Microsoft Sues Motorola

By Don Reisinger  |  Posted 10-07-2010

Week in Review: Android Goes Pro + More

Whether it's news of Leo Apotheker taking over at HP or the impending release of Windows Phone 7, the past week has shown changing market conditions that will likely affect the decisions you make going forward. That is also evident in news of Motorola deciding to take on the BlackBerry in the enterprise with the Droid Pro. It's clear in Verizon's decision to start rolling out 4G LTE Web connectivity over the coming months. Simply put, there are a slew of major stories that crossed the wire over the past week that matter to you. And we've put them all together here to make it easy for you to stay up to date on the topics that matter most

Windows Phone 7 Debuts

Microsoft is holding an event October 11 to unveil Windows Phone 7, along with the devices its mobile operating system will be running on. The devices at the event are expected to only be available to AT&T and T-Mobile customers. One source tells CIO Insight the deices will be available commercially on Nov. 15.

The CIO Insight

Windows Phone 7 has been a long time coming for Microsoft. Its current mobile OS, Windows Mobile, has been having an extremely difficult time keeping up with Apple's iOS and Google's Android OS in the commercial marketplace. However, it's Windows Mobile 6 and 6.5 platform are widely used in enterprise deployments, particularly involving ruggedized handheld such as those made by Motorola Symbol and Intermec. While Microsoft is making a play for the white collar worker with Windows Phone 7, it's leaving a huge swath of enterprise users and device makers out in the cold. A clear enterprise vision is among the Phone 7 issues that Microsoft will need to address going forward.

Microsoft Sues Motorola

In a somewhat surprising move recently, Microsoft filed a patent-infringement lawsuit  against Motorola, alleging the phone maker violated nine of the software giant's patents in its Android-based smartphones. Microsoft cited the devices' handling of synchronization and notifications as examples of the infringement.

The CIO Insight

Whether or not this lawsuit will damage Microsoft's relationship with Motorola is unknown at this point. But it could be a mistake on the software giant's part. Motorola is a key Android-handset maker. And considering Google is Microsoft's top competitor in the mobile market, it would only make sense for Microsoft to partner with Motorola, as well. But this lawsuit could hurt its chances of that. And in the process, it could limit your handset choices if you opt for Windows Phone 7.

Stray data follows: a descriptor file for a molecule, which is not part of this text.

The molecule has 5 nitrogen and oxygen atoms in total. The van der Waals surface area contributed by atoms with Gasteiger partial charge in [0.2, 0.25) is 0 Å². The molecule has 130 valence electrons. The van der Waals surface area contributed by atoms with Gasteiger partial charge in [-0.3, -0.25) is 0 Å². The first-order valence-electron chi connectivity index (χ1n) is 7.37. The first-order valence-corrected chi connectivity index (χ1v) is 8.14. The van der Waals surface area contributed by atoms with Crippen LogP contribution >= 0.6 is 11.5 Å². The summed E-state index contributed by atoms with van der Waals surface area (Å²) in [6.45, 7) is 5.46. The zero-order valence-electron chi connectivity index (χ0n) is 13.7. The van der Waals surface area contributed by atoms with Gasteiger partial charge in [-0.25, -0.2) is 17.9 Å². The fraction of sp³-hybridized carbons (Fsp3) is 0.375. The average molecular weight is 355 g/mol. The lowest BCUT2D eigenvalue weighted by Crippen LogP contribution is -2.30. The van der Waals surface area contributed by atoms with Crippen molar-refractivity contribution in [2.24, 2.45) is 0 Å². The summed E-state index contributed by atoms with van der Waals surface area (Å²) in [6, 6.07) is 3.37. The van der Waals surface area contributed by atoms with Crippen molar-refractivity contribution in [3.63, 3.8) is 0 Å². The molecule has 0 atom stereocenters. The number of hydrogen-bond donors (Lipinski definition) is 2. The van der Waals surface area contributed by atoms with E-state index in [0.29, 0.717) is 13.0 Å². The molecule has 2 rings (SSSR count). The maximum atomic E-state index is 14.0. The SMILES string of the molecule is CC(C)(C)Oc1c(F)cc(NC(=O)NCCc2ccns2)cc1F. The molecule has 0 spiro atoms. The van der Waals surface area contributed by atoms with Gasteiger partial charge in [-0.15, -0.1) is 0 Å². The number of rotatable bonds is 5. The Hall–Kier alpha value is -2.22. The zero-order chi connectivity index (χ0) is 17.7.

Motorola  Droid Pro

Speaking of Motorola, the handset maker introduced a slew of new smartphones this week, including the Droid Pro. The Android 2.2-based smartphone is designed specifically for corporate customers, and includes a 3.1-inch multitouch display, QWERTY keyboard, and Adobe's Flash 10.1 for better Web browsing.

The CIO Insight

The Droid Pro is designed to take on RIM's BlackBerry. If your company is tired of the BlackBerry, the Droid Pro might just be a fine solution. It includes many of the features that users want. But as with every other RIM competitor, it can't come close to matching BlackBerry Enterprise Server for enterprise deployments. So, if you're heavily invested in that, the Droid Pro likely won't appeal to you.

Verizon Gets Serious About 4G

Verizon Wireless plans to significantly expand its wireless 4G LTE rollout for 2010. The company says that it will deploy 4G LTE in 38 cities around the U.S., and in 60 airports. The company originally only planned to offer 4G in 30 cities.

The CIO Insight

Getting your employees equipped with 4G connectivity should be one of your top goals. Although 3G is helping keep your employees connected, 4G delivers a superior experience, thanks to faster speeds and low latency. In other words, it should make your employees even more productive than ever while they're on the go. Keep an eye out for 4G going forward.

HP Finally Has a New CEO

After months of waiting, HP finally has a new CEO in former SAP executive Leo Apotheker. The company's new leader will join HP on Nov. 1.

The CIO Insight

If your enterprise is heavily invested in HP's services, you'll want to take notice. Apotheker comes from a decidedly software-focused background. And he has already said that software will play a key role in his plans. Whether or not that will hurt the company's hardware or services divisions remains to be seen. It's something you'll want to keep a close eye on.